Doing and allowing harm to refugees

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Most theorists working on moral obligations to refugees conceive of western states as innocent bystanders with duties to aid refugees if they can do so at little cost to themselves. This paper challenges this dominant theoretical framing of global displacement by highlighting for the first time certain practices of western states in response to refugee flows such as border violence, detention, encampment and containment which may make us question whether states who engage in such practices are indeed innocent. This paper provides the first normative analysis of these practices by seeking to classify them as either doing or allowing harm and invoking the fundamental moral imperative central to core common moral commitments - not to harm innocent people - to suggest that certain western states are not merely failing to aid refugees and allowing harm to come to them, but are instead responding to their calls for aid by harming them.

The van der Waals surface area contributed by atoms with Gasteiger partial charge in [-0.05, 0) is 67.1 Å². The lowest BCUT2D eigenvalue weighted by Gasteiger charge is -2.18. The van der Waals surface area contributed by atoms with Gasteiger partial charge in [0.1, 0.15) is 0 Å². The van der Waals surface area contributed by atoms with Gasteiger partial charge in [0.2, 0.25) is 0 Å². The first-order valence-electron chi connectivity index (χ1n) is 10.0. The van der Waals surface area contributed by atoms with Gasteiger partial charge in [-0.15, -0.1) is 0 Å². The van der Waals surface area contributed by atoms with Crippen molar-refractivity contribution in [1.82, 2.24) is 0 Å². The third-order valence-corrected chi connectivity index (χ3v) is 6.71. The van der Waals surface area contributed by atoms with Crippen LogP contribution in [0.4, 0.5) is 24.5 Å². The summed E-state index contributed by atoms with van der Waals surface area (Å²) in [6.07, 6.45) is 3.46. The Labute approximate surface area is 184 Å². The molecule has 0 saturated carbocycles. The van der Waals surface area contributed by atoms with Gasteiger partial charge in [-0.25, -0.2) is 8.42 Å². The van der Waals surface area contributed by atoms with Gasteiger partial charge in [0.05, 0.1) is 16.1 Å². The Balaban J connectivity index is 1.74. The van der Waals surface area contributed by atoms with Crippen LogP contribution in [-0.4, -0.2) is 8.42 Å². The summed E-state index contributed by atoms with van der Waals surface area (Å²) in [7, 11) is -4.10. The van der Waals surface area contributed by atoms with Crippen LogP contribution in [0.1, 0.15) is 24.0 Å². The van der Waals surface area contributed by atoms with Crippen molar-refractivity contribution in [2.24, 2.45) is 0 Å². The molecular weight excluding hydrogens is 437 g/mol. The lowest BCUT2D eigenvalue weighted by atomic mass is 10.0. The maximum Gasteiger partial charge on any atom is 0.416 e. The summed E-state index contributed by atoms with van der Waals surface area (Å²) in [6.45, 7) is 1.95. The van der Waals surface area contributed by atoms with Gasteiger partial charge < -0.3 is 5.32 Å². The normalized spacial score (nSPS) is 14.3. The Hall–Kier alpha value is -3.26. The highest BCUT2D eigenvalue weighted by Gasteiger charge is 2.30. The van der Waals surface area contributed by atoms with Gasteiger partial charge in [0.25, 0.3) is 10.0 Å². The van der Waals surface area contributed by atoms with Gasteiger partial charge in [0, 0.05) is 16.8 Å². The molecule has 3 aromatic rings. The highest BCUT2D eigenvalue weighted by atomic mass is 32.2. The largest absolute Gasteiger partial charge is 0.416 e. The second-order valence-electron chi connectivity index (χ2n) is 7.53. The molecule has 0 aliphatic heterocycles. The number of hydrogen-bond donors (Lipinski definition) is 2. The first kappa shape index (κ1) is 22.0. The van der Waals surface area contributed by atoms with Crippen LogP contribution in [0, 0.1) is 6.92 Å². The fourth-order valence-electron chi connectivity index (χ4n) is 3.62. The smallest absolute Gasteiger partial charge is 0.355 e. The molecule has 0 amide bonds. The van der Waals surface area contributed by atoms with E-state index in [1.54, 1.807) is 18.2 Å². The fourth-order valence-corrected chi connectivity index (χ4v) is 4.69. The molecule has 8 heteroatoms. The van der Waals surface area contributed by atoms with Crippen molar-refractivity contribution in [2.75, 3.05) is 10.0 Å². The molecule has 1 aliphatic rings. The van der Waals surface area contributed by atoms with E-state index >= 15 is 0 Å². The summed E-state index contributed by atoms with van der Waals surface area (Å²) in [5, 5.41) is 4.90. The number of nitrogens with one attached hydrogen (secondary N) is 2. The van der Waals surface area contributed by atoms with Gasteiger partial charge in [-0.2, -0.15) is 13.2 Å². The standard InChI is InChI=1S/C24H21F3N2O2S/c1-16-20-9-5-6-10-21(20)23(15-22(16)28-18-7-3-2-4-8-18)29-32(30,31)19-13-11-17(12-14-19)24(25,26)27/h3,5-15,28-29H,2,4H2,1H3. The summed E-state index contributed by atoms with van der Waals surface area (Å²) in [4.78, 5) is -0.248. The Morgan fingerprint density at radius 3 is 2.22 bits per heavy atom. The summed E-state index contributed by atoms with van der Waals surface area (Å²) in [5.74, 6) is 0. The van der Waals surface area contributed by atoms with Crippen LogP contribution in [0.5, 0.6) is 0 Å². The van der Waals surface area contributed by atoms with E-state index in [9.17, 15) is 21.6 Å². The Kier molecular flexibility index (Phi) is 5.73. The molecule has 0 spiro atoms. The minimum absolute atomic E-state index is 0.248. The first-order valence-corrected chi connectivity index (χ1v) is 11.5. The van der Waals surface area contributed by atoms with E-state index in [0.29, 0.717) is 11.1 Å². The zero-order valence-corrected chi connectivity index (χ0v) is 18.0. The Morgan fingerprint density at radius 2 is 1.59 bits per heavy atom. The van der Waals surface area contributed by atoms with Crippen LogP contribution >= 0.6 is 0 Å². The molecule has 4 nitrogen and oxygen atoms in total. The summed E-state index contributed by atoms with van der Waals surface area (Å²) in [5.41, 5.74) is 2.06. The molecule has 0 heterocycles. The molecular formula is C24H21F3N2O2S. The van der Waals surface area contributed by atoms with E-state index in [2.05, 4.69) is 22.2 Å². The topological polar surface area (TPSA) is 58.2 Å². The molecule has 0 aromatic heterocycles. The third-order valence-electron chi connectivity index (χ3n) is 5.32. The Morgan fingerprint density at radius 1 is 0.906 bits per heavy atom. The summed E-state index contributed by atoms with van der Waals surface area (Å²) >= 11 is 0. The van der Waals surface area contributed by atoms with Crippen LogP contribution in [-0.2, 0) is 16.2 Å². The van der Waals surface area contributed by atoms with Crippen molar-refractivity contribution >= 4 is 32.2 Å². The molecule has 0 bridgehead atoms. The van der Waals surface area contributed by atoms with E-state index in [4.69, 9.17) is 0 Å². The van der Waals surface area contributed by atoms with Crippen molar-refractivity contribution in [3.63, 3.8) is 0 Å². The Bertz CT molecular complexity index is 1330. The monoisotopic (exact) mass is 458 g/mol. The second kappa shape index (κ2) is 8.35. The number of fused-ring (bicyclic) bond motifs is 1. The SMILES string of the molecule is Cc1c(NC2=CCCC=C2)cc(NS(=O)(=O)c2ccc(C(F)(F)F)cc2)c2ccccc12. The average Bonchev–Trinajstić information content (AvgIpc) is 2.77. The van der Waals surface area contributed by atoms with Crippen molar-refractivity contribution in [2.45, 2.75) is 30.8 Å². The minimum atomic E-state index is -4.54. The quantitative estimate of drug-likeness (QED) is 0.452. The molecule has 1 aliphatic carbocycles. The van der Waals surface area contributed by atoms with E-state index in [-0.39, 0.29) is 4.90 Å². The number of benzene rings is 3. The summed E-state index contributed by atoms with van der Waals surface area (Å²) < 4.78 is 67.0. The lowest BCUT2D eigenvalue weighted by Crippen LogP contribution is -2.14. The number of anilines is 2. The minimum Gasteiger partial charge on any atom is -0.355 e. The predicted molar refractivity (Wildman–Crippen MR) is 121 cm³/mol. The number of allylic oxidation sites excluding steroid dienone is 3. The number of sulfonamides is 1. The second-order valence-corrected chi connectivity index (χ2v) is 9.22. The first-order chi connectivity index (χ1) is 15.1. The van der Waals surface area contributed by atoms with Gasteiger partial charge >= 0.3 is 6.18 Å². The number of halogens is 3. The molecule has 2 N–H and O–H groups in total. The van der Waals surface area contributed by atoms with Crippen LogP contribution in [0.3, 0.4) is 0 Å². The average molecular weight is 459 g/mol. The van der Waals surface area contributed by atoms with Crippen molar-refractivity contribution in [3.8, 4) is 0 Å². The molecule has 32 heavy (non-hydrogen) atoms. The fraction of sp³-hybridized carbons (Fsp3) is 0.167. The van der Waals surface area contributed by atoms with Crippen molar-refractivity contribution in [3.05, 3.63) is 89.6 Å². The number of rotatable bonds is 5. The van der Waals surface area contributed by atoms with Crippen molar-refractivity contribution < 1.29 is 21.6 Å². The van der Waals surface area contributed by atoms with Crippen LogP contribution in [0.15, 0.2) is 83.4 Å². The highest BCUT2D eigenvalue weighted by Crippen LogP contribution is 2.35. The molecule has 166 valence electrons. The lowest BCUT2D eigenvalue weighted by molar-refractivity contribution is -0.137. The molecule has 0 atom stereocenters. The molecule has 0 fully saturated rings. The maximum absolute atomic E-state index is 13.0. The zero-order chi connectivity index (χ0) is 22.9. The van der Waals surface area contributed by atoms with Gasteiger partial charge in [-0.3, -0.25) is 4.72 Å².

Original languageEnglish
Pages (from-to)298-321
Number of pages24
JournalJournal of Ethics and Social Philosophy
Issue number3
Publication statusPublished - 13 Jun 2020


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